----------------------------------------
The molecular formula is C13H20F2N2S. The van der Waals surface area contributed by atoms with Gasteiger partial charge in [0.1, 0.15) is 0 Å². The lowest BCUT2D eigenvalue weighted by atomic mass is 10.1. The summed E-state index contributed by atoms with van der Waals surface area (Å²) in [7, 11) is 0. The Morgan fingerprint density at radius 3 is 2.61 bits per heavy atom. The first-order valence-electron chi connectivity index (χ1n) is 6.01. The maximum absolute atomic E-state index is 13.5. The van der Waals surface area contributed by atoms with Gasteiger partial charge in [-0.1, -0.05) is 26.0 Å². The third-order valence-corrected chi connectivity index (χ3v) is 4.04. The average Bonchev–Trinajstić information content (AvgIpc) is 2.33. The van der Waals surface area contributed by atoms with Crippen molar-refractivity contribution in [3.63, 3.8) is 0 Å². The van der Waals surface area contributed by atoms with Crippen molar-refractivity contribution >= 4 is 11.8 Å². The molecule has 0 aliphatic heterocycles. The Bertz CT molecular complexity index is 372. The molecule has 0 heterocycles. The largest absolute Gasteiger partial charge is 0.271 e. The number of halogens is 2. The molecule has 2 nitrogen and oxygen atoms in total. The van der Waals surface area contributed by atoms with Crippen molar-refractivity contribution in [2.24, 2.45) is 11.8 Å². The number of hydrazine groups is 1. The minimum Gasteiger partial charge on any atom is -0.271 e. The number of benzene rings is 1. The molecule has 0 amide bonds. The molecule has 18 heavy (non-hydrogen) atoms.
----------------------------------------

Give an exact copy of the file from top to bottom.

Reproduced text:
The molecular formula is C13H20F2N2S. The van der Waals surface area contributed by atoms with Gasteiger partial charge in [0.1, 0.15) is 0 Å². The lowest BCUT2D eigenvalue weighted by atomic mass is 10.1. The summed E-state index contributed by atoms with van der Waals surface area (Å²) in [7, 11) is 0. The Morgan fingerprint density at radius 3 is 2.61 bits per heavy atom. The first-order valence-electron chi connectivity index (χ1n) is 6.01. The maximum absolute atomic E-state index is 13.5. The van der Waals surface area contributed by atoms with Gasteiger partial charge in [-0.1, -0.05) is 26.0 Å². The third-order valence-corrected chi connectivity index (χ3v) is 4.04. The average Bonchev–Trinajstić information content (AvgIpc) is 2.33. The van der Waals surface area contributed by atoms with Crippen molar-refractivity contribution in [3.63, 3.8) is 0 Å². The van der Waals surface area contributed by atoms with Crippen molar-refractivity contribution >= 4 is 11.8 Å². The molecule has 0 aliphatic heterocycles. The Bertz CT molecular complexity index is 372. The molecule has 0 heterocycles. The largest absolute Gasteiger partial charge is 0.271 e. The number of halogens is 2. The molecule has 2 nitrogen and oxygen atoms in total. The van der Waals surface area contributed by atoms with Crippen molar-refractivity contribution in [2.24, 2.45) is 11.8 Å². The number of hydrazine groups is 1. The minimum Gasteiger partial charge on any atom is -0.271 e. The number of benzene rings is 1. The molecule has 0 amide bonds. The molecule has 18 heavy (non-hydrogen) atoms.